Proud Boys Members Raise Thousands to Help Fight Capitol Riot Charges

A number of Proud Boys members who have been charged in connection to the attack on the Capitol are using a Christian website to help raise funds for their legal fees.

Joe Biggs, who organizes rallies for the far-right group, and Nick Ochs, leader and founder of Proud Boys Hawaii, are two leading Proud Boys figures who are raising money on the crowdfunding website GiveSendGo.

Dominic Pezzola, of New York, and Gabriel Garcia, a member of the Miami Proud Boys, are also attempting to fund their defense with donations after being charged with being a part of the January 6 attack.

"All Patriots are being dragged through the legal system rather than those who truly incited violence and destruction," a description on Bigg's GiveSendGo page reads.

"Biggs, like many other true patriots has been totally cut off from any social media or pay apps. They are doing everything in their power to try to remove his ability to support himself and his child or obtain legal counsel."

At the time of writing, the four campaigns have managed to raise more than $30,000 between them, albeit Pezzola's has yet to receive any donation.

GiveSendGo, founded in 2015 by siblings Heather Wilson and Jacob Wells, gained national attention for hosting a fundraising campaign for Kyle Rittenhouse, the 18-year-old charged with murdering two people during Black Lives Matter protests in Kenosha, Wisconsin, in August 2020.

Last month, PayPal announced that it has cut ties with GiveSendGo after it helped raise funds for people who attended the pro-Donald Trump protests in Washington D.C on January 6 before the deadly attack on the Capitol.

In a statement to Newsweek, Wells said that GiveSendGo "does not have a position" on the Proud Boys being on the site.

"Our mission is to share the Hope of Jesus. We do this by providing a fundraising platform that is not only free to use, but also a place where every campaign owner, giver, and visitor comes in contact with the lifegiving message of the hope and freedom found in Christ," Wells said. "We believe this message is for all people no matter race, religion, or political affiliation.

"Many people disagree with GiveSendGo allowing campaigns for people or causes that they personally disagree with, much like people disagreed with the way Jesus showed love to the 'sinners of society.'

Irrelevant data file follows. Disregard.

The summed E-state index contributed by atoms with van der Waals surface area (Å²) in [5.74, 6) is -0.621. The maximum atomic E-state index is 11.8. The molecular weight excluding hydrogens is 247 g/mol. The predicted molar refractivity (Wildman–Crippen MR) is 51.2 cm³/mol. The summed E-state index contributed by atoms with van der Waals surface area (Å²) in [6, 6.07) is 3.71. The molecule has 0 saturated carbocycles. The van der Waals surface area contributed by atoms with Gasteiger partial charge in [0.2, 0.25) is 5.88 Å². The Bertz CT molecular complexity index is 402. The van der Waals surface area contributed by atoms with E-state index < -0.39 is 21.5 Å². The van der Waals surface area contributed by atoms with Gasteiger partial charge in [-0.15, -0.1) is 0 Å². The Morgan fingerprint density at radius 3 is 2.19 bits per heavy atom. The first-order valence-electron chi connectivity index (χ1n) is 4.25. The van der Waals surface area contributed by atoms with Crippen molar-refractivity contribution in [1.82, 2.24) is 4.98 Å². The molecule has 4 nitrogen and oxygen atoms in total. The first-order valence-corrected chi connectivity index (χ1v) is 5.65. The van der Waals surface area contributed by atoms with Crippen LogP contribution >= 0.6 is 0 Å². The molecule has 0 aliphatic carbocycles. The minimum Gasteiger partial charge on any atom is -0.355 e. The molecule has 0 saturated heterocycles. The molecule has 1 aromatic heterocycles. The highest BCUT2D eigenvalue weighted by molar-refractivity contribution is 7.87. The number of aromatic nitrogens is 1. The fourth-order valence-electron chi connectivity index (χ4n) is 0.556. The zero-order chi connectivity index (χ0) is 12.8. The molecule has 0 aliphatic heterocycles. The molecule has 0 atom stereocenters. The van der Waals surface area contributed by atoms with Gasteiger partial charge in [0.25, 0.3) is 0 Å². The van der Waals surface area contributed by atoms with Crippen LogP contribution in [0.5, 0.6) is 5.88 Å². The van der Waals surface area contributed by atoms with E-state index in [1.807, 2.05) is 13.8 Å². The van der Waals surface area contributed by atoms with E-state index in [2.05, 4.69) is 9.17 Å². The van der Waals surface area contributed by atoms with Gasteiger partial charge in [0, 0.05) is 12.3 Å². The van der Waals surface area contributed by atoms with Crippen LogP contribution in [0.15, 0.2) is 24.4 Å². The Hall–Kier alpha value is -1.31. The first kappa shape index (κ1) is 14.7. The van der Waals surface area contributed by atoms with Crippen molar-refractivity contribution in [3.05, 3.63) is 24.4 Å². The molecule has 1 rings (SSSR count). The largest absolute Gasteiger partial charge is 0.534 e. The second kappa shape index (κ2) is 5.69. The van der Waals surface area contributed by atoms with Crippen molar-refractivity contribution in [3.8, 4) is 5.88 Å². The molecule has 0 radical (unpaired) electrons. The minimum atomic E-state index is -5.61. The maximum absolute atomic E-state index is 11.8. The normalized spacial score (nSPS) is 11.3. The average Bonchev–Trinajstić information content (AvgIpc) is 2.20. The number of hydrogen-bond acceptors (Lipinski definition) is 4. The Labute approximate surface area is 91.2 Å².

"We do not personally endorse or support campaigns on our site. In fact we choose not to side at all and that causes a lot of both sides to hate us.

"So what do we do when we receive hate for our stand for freedom? We do the opposite. We show love. We try to respond to everyone with grace and mercy. We turn the other cheek. We choose to afford people the opportunity to create campaigns for what they are passionate about with the hopes that they are impacted by the Good News of Jesus Christ."

The site is favored by a number of conservative and far-right figures and organizations who get thrown off other donation sites such as GoFundMe.

Enrique Tarrio, leader of the Proud Boys group, also has a fundraising page on GiveSendGo following his arrest on January 4 for allegedly setting fire to a Black Lives Matter flag following pro-Trump protests in Washington, D.C. the previous month.

Tarrio is also facing weapons charges after police allegedly found him in possession of two high-capacity firearm magazines that bore the Proud Boys logo just prior to the January 6 protests.

Tarrio's GiveSendGo page currently has received more than $113,000 in donations.

"It's not our job to take a stand or a side," Wilson previously told Religion News Service. "We're not backing any campaigns, sharing any campaigns, giving to any campaigns. We're just allowing the freedom."

Proud Boys
Leader of the Proud Boys Enrique Tarrio (L) and rally organizer Joe Biggs (R) congratulate each other as they return to the march starting-point over the Hawthorn Bridge as "The End Domestic Terrorism" rally at Tom McCall Waterfront Park concludes on August 17, 2019 in Portland, Oregon. Both Tarrio and Biggs are raising funds for their legal fees on GiveSendGo. JOHN RUDOFF/AFP/Getty